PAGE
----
What's Bugging you? First Aid for Bites and Stings

Insects Abound in Spring

It's a fact, insects are everywhere, biting, stinging, and causing general malaise.

They can be wickedly dangerous to humans, but they serve a vital purpose in our ecosystem.

Protect yourself with good Insect Repellent, but remember that most people think about applying repellent AFTER they've been bitten or stung, so stock up on Sting Relief Products, too!

First Aid for Bites and Stings

insectrepellents-animated[1]General care of bites and stings:

• Immediately wash the bite or sting with soap and water if available, or use antiseptic wipes if soap and water are not available.
• Put an ice pack on the affected area with a cloth barrier between the ice and skin. If treating a bee sting, remove the stinger first (see below).
• Never attempt to suck out any venom or poison with your mouth!
• Never apply a tourniquet.
• Do not use folk remedies or unproven treatments to care for the casualty.
• Do not give the casualty caffeinated drinks, alcohol, or aspirin.

Bee Stings

• Remove the stinger carefully using a scraping motion. Use a credit card, finger nail or other dull edge to take out the stinger without squeezing the venom sac.
• Do not use tweezers to remove the stinger. Tweezers could squeeze the venom from the sac into the skin.
• If the casualty has difficulty breathing and/or swelling of lips, face or neck area, call 9-1-1 or activate EMS immediately! If the casualty has an EPI-pen, help them self-administer the injection (if trained to do so).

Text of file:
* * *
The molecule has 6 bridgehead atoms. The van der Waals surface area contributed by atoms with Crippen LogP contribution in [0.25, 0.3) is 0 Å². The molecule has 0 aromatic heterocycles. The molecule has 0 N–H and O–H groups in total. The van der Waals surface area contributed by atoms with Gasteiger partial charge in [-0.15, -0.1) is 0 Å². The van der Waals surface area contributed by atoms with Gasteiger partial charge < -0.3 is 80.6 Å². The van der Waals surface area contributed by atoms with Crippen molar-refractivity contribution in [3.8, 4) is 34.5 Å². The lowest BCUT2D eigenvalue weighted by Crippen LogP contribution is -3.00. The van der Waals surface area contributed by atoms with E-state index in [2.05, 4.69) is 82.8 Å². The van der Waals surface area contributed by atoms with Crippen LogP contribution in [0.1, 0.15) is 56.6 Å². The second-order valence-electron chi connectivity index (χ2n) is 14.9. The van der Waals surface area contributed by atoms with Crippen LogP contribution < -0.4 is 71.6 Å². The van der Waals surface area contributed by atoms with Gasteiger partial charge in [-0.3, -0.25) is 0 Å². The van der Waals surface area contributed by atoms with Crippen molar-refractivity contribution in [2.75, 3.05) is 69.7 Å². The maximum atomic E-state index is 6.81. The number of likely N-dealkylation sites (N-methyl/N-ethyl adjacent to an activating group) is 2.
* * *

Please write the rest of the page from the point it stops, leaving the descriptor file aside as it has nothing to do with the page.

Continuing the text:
Spider Bites

Most spider bites are not harmful and few of those which are harmful are truly dangerous or life-threatening to humans. In North America, the Black Widow (characterized by a black, shiny body with a red hour glass figure on its underside) and Brown Recluse (characterized by a dark brown, violin-shaped marking on the top portion of its body) spiders can be dangerous and may be deadly to some humans. These bites will most likely require medical attention.

• Keep the casualty calm and immobilize the bitten area. Keep the bitten area lower than the heart.
• Wash the bite with soap and running water.
• Seek medical attention if the bite is thought to have come from a Black Widow or Brown Recluse. Call 9-1-1 immediately if the casualty has trouble breathing, severe pain, muscle cramps, vomiting or loses consciousness.

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Insect Repellent & Sting Relief Products

See a list of Givernment and Private respources on Pesticides:

Government Agencies:

Occupational Safety and Health Administration (OSHA)
More than 100 million workers and 6.5 million employers are covered under the Occupational Safety and Health Act, which covers workers in pesticide manufacturing. OSHA and its state partners have approximately 2100 inspectors, plus investigators, standards writers, educators, physicians, and other staff in over 200 offices across the country. OSHA sets protective workplace standards, enforces the standards, and offers employers and employees technical assistance and consultation programs. Note that some states have their own OSHA.